'Many times we would enter huge art deco buildings with once-beautiful chandeliers, ornate columns and extraordinary frescoes and everything was crumbling and covered in dust and the sense that you had entered a lost world was almost overwhelming."
These are the words of the French photographer
Their photographs of abandoned ballrooms, theatres, police stations and entire blocks of once-ornate art deco-style buildings struck a chord worldwide. When I interviewed them just after the book's publication, the resulting feature and picture gallery became one of the most-viewed online stories on this paper's website.
In terms of our current collective fascination with abandoned places, the publication of The Ruins of
The titles of the websites give some indication of the content as well as the lure of the old, crumbling and derelict: Abandoned Places, Deserted Places, The Most Haunting Abandoned Places on Earth, 31 Haunting Images of Abandoned Places That Will Give You Goose Bumps. Among the celebrities who have been given goosebumps and tweeted about it are
Initially, it is not hard to see why many of the images on these sites exert such a hold on the collective imagination. As the adjectives most often used to describe them - nostalgic, romantic, haunting - suggest, there is something paradoxically beautiful, not to say seductive, about decaying buildings, particularly ones that were once baroquely magnificent.
Many of the ruined mansions exert the same sort of fascination as certain passages from Victorian or gothic literature - Dickens's evocation of
Then there are the images of cities or entire landscapes that have been deserted and left desolate, whether swaths of downtown
And, just as certain descriptive passages in Ballard's 1962 novel,
What is revealing, too, while trawling through these images online, is the distinctly postmodern sense that often you are looking at a world that is more familiar from film than real life. The abandoned submarine base in Balaklava,
Elsewhere, though, the photographs of desolate urban landscapes speak of more real than imagined fates. The crumbling interiors of once bustling civic buildings - hospitals, prisons, police stations, libraries, banks - are signifiers, if more were needed, of the indiscriminate thrust of global capitalism. More melancholy still are the ruins of our once-stately pleasure domes and dream palaces: cinemas, theatres and dancehalls figure largely, as do funfairs, their giant wheels and snaking rollercoasters now silent and still as weeds and tall grasses sprout around their stalls.
As our fascination grows, it has spawned a network of amateur photographers who locate, shoot, then disseminate their images, many of which are beautifully lit, artfully composed and possibly Photoshopped. They are, in fact, a camera club version of the high-end art-documentary style of photographers such as Marchand and Meffre, or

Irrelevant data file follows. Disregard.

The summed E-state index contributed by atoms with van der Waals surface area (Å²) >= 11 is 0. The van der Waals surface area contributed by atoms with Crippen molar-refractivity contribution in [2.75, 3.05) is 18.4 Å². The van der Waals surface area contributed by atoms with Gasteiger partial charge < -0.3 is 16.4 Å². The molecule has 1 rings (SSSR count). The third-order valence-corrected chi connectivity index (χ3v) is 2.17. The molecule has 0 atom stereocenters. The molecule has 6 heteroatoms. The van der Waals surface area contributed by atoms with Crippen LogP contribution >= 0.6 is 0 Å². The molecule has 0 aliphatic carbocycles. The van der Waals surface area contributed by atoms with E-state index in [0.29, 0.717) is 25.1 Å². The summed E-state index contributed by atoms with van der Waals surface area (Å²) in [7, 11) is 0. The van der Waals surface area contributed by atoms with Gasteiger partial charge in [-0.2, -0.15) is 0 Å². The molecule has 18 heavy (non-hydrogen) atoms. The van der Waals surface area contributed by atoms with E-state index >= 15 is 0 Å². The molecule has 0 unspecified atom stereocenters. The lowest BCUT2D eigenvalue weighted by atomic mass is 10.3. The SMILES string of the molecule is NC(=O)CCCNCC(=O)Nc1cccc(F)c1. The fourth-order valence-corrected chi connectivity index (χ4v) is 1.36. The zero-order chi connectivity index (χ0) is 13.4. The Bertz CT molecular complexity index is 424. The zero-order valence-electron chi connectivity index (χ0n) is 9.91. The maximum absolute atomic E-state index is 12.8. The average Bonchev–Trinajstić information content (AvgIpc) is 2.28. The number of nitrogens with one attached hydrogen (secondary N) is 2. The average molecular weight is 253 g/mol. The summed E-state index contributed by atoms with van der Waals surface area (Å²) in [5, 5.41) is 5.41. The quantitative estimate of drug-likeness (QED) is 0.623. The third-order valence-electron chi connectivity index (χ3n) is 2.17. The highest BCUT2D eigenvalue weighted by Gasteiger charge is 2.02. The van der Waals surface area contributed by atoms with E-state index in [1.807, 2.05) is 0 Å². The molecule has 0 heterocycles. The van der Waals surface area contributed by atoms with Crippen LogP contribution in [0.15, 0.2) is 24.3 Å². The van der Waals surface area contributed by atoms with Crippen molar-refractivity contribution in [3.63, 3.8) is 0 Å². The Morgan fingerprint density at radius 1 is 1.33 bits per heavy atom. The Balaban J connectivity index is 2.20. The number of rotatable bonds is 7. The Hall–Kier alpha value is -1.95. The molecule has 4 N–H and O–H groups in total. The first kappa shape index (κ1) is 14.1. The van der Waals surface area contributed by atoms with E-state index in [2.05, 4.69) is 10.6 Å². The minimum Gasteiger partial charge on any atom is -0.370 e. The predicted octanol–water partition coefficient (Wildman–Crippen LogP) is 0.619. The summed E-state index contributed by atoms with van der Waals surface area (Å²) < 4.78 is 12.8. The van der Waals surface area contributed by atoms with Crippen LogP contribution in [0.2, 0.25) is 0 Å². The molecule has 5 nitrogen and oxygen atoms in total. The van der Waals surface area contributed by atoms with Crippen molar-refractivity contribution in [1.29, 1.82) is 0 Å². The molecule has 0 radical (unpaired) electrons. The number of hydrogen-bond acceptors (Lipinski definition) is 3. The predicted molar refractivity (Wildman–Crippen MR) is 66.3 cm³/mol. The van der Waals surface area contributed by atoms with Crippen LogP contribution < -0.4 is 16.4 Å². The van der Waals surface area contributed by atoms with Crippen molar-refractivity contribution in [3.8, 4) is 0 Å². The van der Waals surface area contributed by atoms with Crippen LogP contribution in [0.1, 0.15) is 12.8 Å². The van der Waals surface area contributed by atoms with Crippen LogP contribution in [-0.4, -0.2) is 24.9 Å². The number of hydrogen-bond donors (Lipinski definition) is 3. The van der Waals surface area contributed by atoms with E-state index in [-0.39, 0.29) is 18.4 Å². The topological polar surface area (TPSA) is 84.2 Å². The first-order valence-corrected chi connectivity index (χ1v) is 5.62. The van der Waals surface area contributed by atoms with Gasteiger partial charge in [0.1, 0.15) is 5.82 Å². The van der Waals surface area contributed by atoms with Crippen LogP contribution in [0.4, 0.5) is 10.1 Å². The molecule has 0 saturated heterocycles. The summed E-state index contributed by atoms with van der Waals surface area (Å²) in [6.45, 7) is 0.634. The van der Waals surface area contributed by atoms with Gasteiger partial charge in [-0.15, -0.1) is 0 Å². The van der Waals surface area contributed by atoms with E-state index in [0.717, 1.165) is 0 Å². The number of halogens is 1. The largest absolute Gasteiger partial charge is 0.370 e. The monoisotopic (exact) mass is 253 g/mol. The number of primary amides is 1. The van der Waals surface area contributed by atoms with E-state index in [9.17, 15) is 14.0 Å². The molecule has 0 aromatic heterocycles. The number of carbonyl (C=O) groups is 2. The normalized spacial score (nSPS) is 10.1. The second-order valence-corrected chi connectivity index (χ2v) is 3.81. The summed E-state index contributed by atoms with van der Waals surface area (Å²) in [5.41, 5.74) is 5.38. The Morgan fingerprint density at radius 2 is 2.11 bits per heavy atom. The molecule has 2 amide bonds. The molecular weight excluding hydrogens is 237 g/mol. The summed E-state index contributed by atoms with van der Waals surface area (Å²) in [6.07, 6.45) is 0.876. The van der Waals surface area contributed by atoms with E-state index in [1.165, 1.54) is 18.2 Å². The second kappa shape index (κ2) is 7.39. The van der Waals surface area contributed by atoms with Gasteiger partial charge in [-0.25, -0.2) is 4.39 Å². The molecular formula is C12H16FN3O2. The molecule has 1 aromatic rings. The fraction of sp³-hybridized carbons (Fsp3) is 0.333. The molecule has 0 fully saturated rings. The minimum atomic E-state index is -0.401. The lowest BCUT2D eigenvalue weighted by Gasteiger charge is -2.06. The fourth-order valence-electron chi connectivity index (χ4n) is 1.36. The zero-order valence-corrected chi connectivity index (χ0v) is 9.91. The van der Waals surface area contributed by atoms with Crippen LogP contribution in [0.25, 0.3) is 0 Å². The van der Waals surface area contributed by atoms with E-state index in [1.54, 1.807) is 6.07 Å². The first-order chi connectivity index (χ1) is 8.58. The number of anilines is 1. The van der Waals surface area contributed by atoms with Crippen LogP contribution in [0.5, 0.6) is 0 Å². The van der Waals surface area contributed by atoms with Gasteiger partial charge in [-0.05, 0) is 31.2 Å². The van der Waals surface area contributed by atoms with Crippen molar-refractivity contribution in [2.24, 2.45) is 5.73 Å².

Polidori was dubbed "a connoisseur of chaos" by the New York Times's always astute art critic,
His unforgettable images of a ruined
Kimmelman concedes that "it is only human to feel uneasy about admiring pictures like these. . . whose sumptuousness can be disorienting", which gets close to the heart of paradox of these images. The late
Though the contemplation of ruins is a long tradition in art and architecture, for some critics, these contemporary images are simply "ruin porn": an aestheticising of urban decay that elevates the beauty of the bleak over the complex socioeconomic reasons for such dramatic urban decline. In his fascinating social history, The Last Days of
Herein perhaps lies something of the true nature of our fascination with abandoned places: they allow us to look at, even surround ourselves, with the traces of decay and desolation, without actually experiencing the human cost. That there are no people in these photographs is, of course, part of their haunting power, their melancholic force. For the photographers, this is an aesthetic call. As Updike noted, Polidori "loves the grave, delicate and poignant beauty of architecture when the distracting presence of human inhabitants is eliminated from photographs". Like Marchand and Meffre, he is working in a documentary landscape tradition, but one that grows ever more formal and detached.
Marchand and Meffre have since gone on to document the abandoned island city of
And it is their life stories, in glimpsed traces - an old TV set, a rusting child's bicycle - that haunt the images of this now empty place. We seem increasingly fascinated by what is left behind - ruins, objects, crumbling facades, empty shells; the beautifully decayed surface of things. But it is the people that left who are the real context for these photographs. Without that human context, they are just bleakly and romantically beautiful, visually seductive but empty of real meaning.
A long-abandoned military gymnasium in Brandenburg.
Photograph by Thomas Jorion
'The wind whistles through a vast bowling alley where the balls sit motionless, casting long shadows across a floor cluttered with debris. . .'
Photograph by Thomas Jorion
Hitler was once treated at Beelitz-Heilstatten, this 60-building hospital southwest of
An abandoned water slide.
Mike/ unspace exploration.tumblr.com from the twitter feed @DerelictPlace
A former prison.
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